Forward Buying Won't Ease All Tariff Uncertainties For Firms
After the Trump administration finalized late last month tariffs on imported steel and aluminum, based on what it termed national security considerations, some developers and contractors began to rapidly award structural steel contracts in what at least one fabricator said was an attempt to avoid even higher steel costs in the future.
Following President Donald Trump’s March 9 move to impose tariffs under Section 232 of the 1962 Trade Expansion Act, the administration negotiated with countries for exemptions to across-the-board levies of 25% on steel and 10% on aluminum. But on May 31, the U.S. Commerce Dept. said it could not reach deals with Canada, Mexico and the European Union.
FJM Ferro Inc., a Brooklyn, N.Y.-based steel fabricator and erector working mainly in the New York City region, immediately saw an increase in orders, said CEO Joe Casucci. In early June, he told American Metal Market (AMM), an online source for U.S. metals pricing and market trends, of “quite a few” immediate contract awards. “People have been very concerned that this steel gets released immediately as opposed to the prototypical drag that happens when you’re bidding a job,” he pointed out.
After the initial Section 232 enforcement announcement, U.S. steel-beam mills announced two price hikes—$45 per ton and $35 per ton—for most beam products, said AMM, following a $20-per-ton surcharge for floor stock in early April.
FJM Ferro used to be able to hold its bid and steel prices for 30 to 60 days, but market uncertainty now allows it to keep prices firm for only 15 days, said Casucci.
Construction firm executives and estimators are feeling the same anxiety in trying to build supply-chain strategies to meet project deadlines with the mounting uncertainties on material costs. Trent Wachsnicht, senior vice president and group estimating manager at JE Dunn Construction, Kansas City, Mo., notes that with rapidly changing government pronouncements that include counter-tariffs from affected exporting countries, “it’s a bit early to have a solid strategy in terms of how you’re going to manage [this], because product categories that are tariffed are changing, too.”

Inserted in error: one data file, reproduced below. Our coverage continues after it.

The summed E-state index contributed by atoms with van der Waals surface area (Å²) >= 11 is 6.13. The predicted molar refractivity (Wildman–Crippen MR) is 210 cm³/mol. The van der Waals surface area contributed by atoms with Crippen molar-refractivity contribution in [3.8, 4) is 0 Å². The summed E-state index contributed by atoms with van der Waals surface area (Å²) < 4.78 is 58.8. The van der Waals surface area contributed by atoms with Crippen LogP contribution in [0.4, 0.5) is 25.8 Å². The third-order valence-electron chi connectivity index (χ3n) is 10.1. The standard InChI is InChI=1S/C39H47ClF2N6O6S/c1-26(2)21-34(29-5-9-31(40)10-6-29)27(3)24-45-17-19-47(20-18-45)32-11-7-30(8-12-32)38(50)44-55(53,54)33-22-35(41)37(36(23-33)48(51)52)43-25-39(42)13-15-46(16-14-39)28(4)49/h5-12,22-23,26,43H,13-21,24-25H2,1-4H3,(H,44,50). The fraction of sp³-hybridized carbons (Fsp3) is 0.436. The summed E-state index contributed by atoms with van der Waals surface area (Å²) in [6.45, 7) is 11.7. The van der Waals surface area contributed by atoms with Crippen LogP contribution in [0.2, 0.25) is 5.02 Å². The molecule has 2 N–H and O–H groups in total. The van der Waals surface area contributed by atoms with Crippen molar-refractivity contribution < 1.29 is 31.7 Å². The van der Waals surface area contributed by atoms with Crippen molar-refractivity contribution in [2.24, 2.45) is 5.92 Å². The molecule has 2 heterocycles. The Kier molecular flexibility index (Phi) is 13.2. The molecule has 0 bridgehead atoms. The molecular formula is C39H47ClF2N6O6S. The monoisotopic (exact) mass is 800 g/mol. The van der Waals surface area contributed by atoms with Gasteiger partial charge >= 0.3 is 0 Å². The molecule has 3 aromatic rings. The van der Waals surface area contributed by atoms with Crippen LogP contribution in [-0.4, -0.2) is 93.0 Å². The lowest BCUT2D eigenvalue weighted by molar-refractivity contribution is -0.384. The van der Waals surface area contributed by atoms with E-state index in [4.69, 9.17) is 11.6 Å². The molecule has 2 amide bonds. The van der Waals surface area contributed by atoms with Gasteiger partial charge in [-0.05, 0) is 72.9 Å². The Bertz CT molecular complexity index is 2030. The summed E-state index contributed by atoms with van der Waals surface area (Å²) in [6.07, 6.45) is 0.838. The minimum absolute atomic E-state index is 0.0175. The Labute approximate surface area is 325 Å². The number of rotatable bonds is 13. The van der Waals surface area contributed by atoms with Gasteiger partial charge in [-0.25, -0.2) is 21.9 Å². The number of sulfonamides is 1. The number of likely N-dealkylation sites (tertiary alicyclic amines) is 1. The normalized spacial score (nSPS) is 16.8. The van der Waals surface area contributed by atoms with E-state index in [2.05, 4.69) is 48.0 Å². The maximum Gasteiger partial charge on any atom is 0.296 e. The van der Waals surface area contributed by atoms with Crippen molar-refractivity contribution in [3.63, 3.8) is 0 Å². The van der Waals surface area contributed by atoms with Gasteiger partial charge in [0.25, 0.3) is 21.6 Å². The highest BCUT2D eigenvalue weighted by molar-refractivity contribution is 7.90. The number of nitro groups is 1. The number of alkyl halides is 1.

He says the company is monitoring tariff risks for key materials products to determine “how we’re advising our clients and our business partners in terms of design.” Wachsnicht says the process has forced JE Dunn to strengthen its supply chain-management focus to ensure it has enough purchasing options beyond one or two countries or a limited number of suppliers in any project locale.
More Tariffs? More Uncertainty
Commerce announced on June 20 the first Section 232 exclusions on steel and aluminum, affirming 42 exclusion requests from seven companies that import steel products from Japan, Sweden, Belgium, Germany and China.
The department also announced tariffs on a wide range of Chinese products separate from the Section 232 steel levy, and a preliminary antidumping determination that Chinese aluminum alloy sheet metal was sold in the U.S. at 167% below fair market value. The uncertainty is causing some contractors to play a wait-and-see game with purchasing.
Ryan Moss, project manager for McCarthy Building Cos., says the firm is “still figuring out final costs for the specialty steel,” which “has not allowed us to place orders for a majority” of a $280-million multibuilding campus redevelopment at Washington University in St. Louis. “It looks to be around a 20% impact at this point, plus an added four to six weeks of additional fabrication, but still to be determined,” he said, not expecting a clearer picture until early August.
Exemption and Exclusion
Industry trade groups have petitioned Commerce for more clarity on when new tariffs could be levied and how to expedite exclusion applications. While more than 20,000 petitions for exclusion have been filed to date, only 91 have been ruled on. In a June 20 appearance before the Senate Finance Committee, Commerce Secretary Wilbur Ross said the department would launch another investigation of companies that are possibly illegally inflating prices. But he did not assuage construction and manufacturing industry concerns about whether the department had the manpower to quickly expedite tariff exclusion disputes.